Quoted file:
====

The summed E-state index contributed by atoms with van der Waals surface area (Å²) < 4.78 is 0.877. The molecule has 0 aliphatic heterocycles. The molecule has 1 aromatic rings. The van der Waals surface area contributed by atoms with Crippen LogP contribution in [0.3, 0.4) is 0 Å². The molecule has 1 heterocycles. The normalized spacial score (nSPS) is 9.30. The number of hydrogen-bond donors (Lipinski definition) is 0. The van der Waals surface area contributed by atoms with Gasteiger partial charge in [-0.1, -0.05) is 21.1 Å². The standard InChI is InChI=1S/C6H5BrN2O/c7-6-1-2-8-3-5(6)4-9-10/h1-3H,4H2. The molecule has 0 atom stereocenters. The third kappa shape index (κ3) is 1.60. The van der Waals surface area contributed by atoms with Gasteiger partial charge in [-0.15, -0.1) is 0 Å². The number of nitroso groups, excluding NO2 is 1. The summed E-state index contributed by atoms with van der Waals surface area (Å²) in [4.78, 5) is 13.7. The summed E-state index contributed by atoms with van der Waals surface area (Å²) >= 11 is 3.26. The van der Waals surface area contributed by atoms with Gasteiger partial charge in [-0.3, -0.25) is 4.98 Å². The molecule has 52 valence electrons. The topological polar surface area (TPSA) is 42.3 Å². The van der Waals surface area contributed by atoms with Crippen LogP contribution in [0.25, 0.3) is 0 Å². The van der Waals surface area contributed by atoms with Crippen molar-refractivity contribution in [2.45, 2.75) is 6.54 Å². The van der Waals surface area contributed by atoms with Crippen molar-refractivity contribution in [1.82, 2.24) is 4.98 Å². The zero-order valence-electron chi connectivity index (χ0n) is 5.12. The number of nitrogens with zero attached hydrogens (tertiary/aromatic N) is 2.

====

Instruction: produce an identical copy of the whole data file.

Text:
The summed E-state index contributed by atoms with van der Waals surface area (Å²) < 4.78 is 0.877. The molecule has 0 aliphatic heterocycles. The molecule has 1 aromatic rings. The van der Waals surface area contributed by atoms with Crippen LogP contribution in [0.3, 0.4) is 0 Å². The molecule has 1 heterocycles. The normalized spacial score (nSPS) is 9.30. The number of hydrogen-bond donors (Lipinski definition) is 0. The van der Waals surface area contributed by atoms with Gasteiger partial charge in [-0.1, -0.05) is 21.1 Å². The standard InChI is InChI=1S/C6H5BrN2O/c7-6-1-2-8-3-5(6)4-9-10/h1-3H,4H2. The molecule has 0 atom stereocenters. The third kappa shape index (κ3) is 1.60. The van der Waals surface area contributed by atoms with Gasteiger partial charge in [-0.15, -0.1) is 0 Å². The number of nitroso groups, excluding NO2 is 1. The summed E-state index contributed by atoms with van der Waals surface area (Å²) in [4.78, 5) is 13.7. The summed E-state index contributed by atoms with van der Waals surface area (Å²) >= 11 is 3.26. The van der Waals surface area contributed by atoms with Gasteiger partial charge in [-0.3, -0.25) is 4.98 Å². The molecule has 52 valence electrons. The topological polar surface area (TPSA) is 42.3 Å². The van der Waals surface area contributed by atoms with Crippen LogP contribution in [0.25, 0.3) is 0 Å². The van der Waals surface area contributed by atoms with Crippen molar-refractivity contribution in [2.45, 2.75) is 6.54 Å². The van der Waals surface area contributed by atoms with Crippen molar-refractivity contribution in [1.82, 2.24) is 4.98 Å². The zero-order valence-electron chi connectivity index (χ0n) is 5.12. The number of nitrogens with zero attached hydrogens (tertiary/aromatic N) is 2.